ATTACKS, training mishaps and rescue efforts contributed to more than 130 of the region’s firefighters being injured in the line of duty last year, The Northern Echo can reveal.

Fire crews should expect to go home at the end of their shift “in the same state they went out” but official figures show there were at least 135 firefighter casualties last year.

Earlier this week, a North-East fire crew was taken to hospital after their vehicle overturned on a Billingham roundabout as they responded to an emergency call.

The incident, which left three people injured, is expected to be recorded alongside statistics that show 37 of the region’s firefighters were hurt in 2017/18 as a result of other ‘operational incidents’.

The majority of injuries occurred during training exercises, according to analysis of Home Office data for North-East fire and rescue services.

Dr Jill Tolfrey, chief executive of the Firefighters Charity, said such incidents could have a huge impact on the lives of crews and their families and highlighted the potential impact of firefighting on mental and physical health.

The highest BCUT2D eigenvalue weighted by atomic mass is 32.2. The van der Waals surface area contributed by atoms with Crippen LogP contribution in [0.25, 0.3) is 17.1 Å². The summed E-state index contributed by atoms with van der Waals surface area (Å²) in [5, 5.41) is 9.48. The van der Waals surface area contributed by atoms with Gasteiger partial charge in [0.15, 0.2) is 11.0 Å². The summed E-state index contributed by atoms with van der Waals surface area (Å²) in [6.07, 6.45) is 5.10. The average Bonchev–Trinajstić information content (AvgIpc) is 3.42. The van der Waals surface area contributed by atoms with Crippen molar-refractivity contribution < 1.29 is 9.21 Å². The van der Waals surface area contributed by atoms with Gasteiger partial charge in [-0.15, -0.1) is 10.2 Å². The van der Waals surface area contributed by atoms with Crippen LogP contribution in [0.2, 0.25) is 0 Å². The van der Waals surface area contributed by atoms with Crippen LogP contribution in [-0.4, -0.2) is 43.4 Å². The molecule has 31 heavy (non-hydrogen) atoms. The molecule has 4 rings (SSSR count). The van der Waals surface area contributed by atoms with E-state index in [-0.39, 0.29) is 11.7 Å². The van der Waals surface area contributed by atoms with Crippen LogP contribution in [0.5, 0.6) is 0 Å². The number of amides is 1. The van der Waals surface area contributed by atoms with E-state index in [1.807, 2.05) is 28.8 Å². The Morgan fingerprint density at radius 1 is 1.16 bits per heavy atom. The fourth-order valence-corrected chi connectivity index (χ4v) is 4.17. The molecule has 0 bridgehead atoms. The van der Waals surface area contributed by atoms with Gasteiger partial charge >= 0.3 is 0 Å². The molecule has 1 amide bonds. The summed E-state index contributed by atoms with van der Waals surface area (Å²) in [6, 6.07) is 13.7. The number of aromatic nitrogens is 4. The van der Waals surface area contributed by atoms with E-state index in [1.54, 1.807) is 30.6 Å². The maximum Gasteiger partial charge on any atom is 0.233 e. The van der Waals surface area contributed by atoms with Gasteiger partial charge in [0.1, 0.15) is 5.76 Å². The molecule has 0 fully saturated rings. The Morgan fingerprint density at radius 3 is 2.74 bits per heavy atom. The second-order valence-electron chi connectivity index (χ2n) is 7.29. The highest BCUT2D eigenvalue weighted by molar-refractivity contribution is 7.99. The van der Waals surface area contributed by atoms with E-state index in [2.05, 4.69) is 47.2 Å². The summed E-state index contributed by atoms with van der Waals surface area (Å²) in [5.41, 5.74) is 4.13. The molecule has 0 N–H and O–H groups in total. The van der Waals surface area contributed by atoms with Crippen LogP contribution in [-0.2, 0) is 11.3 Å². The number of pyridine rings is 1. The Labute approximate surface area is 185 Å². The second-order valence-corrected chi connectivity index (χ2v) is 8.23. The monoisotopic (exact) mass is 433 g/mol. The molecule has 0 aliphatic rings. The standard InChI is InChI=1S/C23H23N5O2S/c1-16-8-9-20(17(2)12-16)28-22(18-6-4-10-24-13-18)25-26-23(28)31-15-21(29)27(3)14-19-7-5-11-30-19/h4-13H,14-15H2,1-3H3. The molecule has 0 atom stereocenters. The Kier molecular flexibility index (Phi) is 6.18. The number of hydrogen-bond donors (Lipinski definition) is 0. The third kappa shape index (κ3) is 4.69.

She added: “Firefighters experience trauma on a daily basis, working in and around situations and incidents that the rest of us would flee from.

“This requires incredible physical and mental strength, for instance to manoeuvre and operate complex machinery in often hazardous conditions, and to psychologically process the sights and sounds of tragedy and horror.

“Injury, whether resulting from their work or outside of it, can therefore have a huge impact on firefighters’ lives, and that of their families as theirs is a physical role, requiring a predetermined level of fitness. The mental health impact of firefighting, meanwhile, for those on the front line and in support roles, can be just as significant, but can often go unseen and therefore undocumented."

The Northern Echo:

Figures for 2017/18 reflect 60 people hurt while training, 26 while on operational duties and 33 during routine activities.

At least five firefighters were injured after being attacked, with attacks on crews rising from 111 in 2010/11 to 153 last year.

Russ King of the Fire Brigades Union said injuries at work had a significant impact on the health and wellbeing of firefighters and the service, with a growing number of attacks nationwide a blow for their morale.

He added: “I’m surprised by the amount of people injured during training – any training should be subject to proper and robust risk assessments and if that’s not happening, the issue needs to be looked at.

“People should go to work and come home in the same state as they went out.

“It beggars belief that people are attacking those who go to work to protect the public - the fact that a small minority are attacking their protectors is having a lasting effect on the mental health and well-being of firefighters.”